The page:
Indicator means, 11, which continuously accepts measurement of sunburn dosage, provides an indication to the user when a predetermined dosage has been reached, and is seen to comprise threshhold detector, 25, tone generator, 26, and speaker, 6, which it typically an 8-ohm, 1-inch speaker. Threshhold detector, 25, and tone generator, 26, are of conventional design. Power to sunburn anticipator, 1, may be supplied by commercially available batteries compatible with the configuration of case, 2.
Threshhold detector, 25, assures zero input to tone generator, 26, until the output of operational amplifier, 22, reaches an appropriate level or value. When such predetermined value has been reached, threshhold detector, 25, provides an input signal to tone generator, 26, which in turn provides an audio range a-c signal to speaker, 6, which provides an audible tone to warn the user that a predetermined amount of sunburn dosage has been reached.
()perational amplifier, 22, shown in FIG. 3 may be replaced by a conventional transistor amplifier provided with a relatively high input impedance.
Another embodiment of the present invention is shown in FIG. 4 wherein radiation detector, 4, comprises photo resistor, 27, which is energized by battery, 28. In the embodiment shown in FIG. 4, the output of diode, 21, is connected directly to resistor, 24' In this embodiment the value of resistor, 24, is increased over that used in the configuration shown in FIG. 3.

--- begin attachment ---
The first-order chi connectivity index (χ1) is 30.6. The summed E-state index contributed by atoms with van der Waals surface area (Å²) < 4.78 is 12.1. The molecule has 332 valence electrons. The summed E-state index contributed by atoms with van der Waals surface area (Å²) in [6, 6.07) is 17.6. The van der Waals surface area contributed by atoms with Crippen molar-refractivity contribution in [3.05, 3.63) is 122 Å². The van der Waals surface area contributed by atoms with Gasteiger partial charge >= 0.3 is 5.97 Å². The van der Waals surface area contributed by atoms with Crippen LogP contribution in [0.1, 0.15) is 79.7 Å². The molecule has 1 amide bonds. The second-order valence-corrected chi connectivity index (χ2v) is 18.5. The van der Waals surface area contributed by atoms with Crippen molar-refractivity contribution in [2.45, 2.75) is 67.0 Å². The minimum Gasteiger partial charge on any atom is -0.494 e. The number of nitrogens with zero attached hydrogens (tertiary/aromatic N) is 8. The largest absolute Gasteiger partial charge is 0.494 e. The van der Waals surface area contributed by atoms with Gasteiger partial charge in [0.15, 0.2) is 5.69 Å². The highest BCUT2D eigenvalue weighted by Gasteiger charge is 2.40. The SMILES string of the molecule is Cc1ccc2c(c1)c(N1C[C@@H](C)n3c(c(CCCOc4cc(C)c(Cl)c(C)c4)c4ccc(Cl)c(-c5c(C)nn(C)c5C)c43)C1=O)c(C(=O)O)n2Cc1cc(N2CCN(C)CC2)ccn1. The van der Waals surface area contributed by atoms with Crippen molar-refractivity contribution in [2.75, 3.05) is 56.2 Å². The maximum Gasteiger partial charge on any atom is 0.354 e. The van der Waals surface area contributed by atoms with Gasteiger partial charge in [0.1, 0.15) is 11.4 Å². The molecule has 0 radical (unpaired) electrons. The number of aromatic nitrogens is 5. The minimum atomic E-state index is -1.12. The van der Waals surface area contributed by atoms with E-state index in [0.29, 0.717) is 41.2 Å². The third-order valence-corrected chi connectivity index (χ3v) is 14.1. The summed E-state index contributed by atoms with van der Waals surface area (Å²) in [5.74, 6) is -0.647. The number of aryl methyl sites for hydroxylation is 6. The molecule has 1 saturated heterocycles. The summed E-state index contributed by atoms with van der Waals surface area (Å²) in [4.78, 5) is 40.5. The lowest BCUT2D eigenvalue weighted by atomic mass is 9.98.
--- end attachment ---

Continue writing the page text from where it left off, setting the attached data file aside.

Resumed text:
Another embodiment of the present invention is shown in FIG. 5. In the embodiment shown in FIG. 5, sunburn anticipator, 29, comprises, radiation detector, 4, integrator means, 30, sensitivity switch, 7, switch means, 31, counting means, 32, meter means, 5, and indicator means, 1 1.
Radiation detector, 2, may be either type shown in FIGS. 3 or 4. Integrator means, 30, may be the same as integrator, 10, shown in FIG. 3. Meter, 5, and indicator means, 11, may be identical to those used in sunburn anticipator, l, as shown in FIG. 3.
Switch means, 31, may be a conventional transistor electronic switch which provides an output pulse, the duration of which is a function of the amplitude of the output of integrator means, 30. Counting means, 32, may be a conventional binary counter using well known flip-flop circuitry. Switch means, 31, and counter means, 32, is readily provided using conventional electromechanical switches, solenoids, counters and tape recorder mechanisms. Meter, 5, may be replaced by color coded tape appropriately driven and indicator means, 11, may readily use a warning light or tape.
It should be understood that changes and modifications in the form, construction, arrangement, combination of the elements of the sunburn anticipator and methods of making and using the same may be made and substituted 'for those herein shown and described without departing from the nature and principle of my invention.
Having thus described my invention, what I claim and desire to secure by United States Letters Patent is:
1. A sunburn anticipator for detecting solar radiation of wavelength less than 3,000 angstroms comprising,
base means, electric circuit components operably mounted on said base means, said electric circuit components comprising,